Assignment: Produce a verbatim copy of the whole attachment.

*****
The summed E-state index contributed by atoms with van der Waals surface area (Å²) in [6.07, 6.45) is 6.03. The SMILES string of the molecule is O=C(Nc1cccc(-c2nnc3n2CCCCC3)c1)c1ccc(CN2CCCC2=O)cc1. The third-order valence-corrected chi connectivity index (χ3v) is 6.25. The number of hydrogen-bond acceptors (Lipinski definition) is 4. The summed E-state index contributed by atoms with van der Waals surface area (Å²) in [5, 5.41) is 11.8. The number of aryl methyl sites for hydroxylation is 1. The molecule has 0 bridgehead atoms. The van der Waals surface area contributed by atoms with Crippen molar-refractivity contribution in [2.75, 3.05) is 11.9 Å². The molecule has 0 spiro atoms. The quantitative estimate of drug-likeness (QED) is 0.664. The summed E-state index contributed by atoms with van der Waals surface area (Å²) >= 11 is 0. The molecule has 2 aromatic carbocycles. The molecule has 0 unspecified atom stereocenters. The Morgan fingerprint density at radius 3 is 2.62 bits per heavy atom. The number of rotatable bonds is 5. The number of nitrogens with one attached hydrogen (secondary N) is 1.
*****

The summed E-state index contributed by atoms with van der Waals surface area (Å²) in [6.07, 6.45) is 6.03. The SMILES string of the molecule is O=C(Nc1cccc(-c2nnc3n2CCCCC3)c1)c1ccc(CN2CCCC2=O)cc1. The third-order valence-corrected chi connectivity index (χ3v) is 6.25. The number of hydrogen-bond acceptors (Lipinski definition) is 4. The summed E-state index contributed by atoms with van der Waals surface area (Å²) in [5, 5.41) is 11.8. The number of aryl methyl sites for hydroxylation is 1. The molecule has 0 bridgehead atoms. The van der Waals surface area contributed by atoms with Crippen molar-refractivity contribution in [2.75, 3.05) is 11.9 Å². The molecule has 0 spiro atoms. The quantitative estimate of drug-likeness (QED) is 0.664. The summed E-state index contributed by atoms with van der Waals surface area (Å²) >= 11 is 0. The molecule has 2 aromatic carbocycles. The molecule has 0 unspecified atom stereocenters. The Morgan fingerprint density at radius 3 is 2.62 bits per heavy atom. The number of rotatable bonds is 5. The number of nitrogens with one attached hydrogen (secondary N) is 1.